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Two young Native American men were removed from a college campus tour after a parent complained that the boys made her “nervous.” Newly released body cam footage, screenshotted above, shows the teens calmly answering questions from police officers after being patted down and told to keep their hands visible.
The two prospective students were part of a group touring Colorado State University on Monday, CNN reports, when a parent of another prospective student on the tour called campus police because they made her “nervous.” The two boys — 17-year-old Lloyd Gray and 19-year-old Thomas Gray — were questioned by campus police and had to have their reservations confirmed before they were allowed to rejoin the tour, but by then the group had moved on without them.
What was the nature of the complaint? "They were lying the whole time," said the woman who complained that their dark clothing had "weird symbolism or wording on it," adding that they "just really stand out." The police report and audio, redacted to protect the identity of the caller, are now available.
Lorraine Kahneratokwas Gray, the boys’ mother, told KOAT that the teens had saved their own money and borrowed the family’s only car to take the seven-hour drive from their home state of New Mexico to Fort Collins, Colorado.
“This was their dream school, and I wanted to give them that opportunity,” Gray said. She received a frantic phone call from her older son that day telling her that “somebody called the police on us because we were quiet.” Gray believes the parent who called the police targeted her sons because of the way they look.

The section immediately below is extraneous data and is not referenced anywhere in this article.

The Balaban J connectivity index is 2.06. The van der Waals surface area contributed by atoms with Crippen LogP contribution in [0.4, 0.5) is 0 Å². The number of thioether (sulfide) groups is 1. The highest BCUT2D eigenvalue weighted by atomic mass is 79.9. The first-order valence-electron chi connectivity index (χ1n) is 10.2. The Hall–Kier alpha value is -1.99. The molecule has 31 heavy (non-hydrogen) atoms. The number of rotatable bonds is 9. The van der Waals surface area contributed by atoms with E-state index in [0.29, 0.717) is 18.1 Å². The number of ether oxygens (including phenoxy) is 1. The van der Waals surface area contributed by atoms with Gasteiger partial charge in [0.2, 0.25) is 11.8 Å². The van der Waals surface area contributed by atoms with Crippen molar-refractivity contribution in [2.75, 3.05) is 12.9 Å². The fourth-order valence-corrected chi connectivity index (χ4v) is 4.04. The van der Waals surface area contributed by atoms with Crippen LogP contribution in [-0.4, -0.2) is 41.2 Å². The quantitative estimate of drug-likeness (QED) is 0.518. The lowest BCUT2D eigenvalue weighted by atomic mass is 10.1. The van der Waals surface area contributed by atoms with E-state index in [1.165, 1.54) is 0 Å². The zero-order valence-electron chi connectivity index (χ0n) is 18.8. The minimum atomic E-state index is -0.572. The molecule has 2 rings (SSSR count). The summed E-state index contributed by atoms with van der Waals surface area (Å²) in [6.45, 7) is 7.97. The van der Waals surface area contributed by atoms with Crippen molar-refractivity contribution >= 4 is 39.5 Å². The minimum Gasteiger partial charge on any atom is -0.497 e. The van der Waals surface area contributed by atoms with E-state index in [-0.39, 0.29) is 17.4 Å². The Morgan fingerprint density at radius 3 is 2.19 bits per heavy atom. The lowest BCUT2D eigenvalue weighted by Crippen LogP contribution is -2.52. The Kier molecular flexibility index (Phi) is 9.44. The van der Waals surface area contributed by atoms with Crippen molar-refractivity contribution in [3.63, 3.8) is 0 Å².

“They had to fabricate a little bit of some kind of fear for the police to come and frisk them and make them empty their pockets,” Gray said.
The school expressed regret over the situation in a campus email sent to employees and students on Wednesday, writing, “This incident is sad and frustrating from nearly every angle, particularly the experience of two students who were here to see if this was a good fit for them.”
“As a university community, we deeply regret the experience of these students while they were guests on our campus,” their statement continued. “The fact that these two students felt unwelcome on our campus while here as visitors runs counter to our principles of community.”
President Tony Frank wrote a lengthy apology on the campus blog, reiterating the campus' commitment to fighting hate, saying that people who were "uncomfortable" with diversity and inclusion "probably have a better fit elsewhere."
School officials have reached out to the students’ family. CSU’s admissions office, the Native American Cultural Center, the office of vice president for diversity, and CSU police will be working together to review how such situations can be more appropriately handled in the future, the Denver Post reports.
Colorado’s Lieutenant Governor Donna Lynne, who also serves as the chair of Colorado’s Commission on Indian Affairs, also expressed concern over the incident, CNN reports.
“We want to reiterate our commitment to ensuring our public universities are open and welcoming to all students and hope that the young men will not be deterred in their pursuit of attending college in Colorado, a traditional homeland to many tribal nations,” Lynne said.
The teens’ mother described the experience as heartbreaking.
“It breaks my heart, because they didn’t do anything to warrant that,” Gray told KOAT. “They’re walking on their own ancestors’ land, so it breaks my heart.”
Racial profiling continues to make national news in recent months. Just last week, a former White House staffer came face-to-face with police after neighbors saw him moving into his new apartment and called the police to report a burglary in progress.
[Photo: Screenshot from Colorado State University Police Department Footage]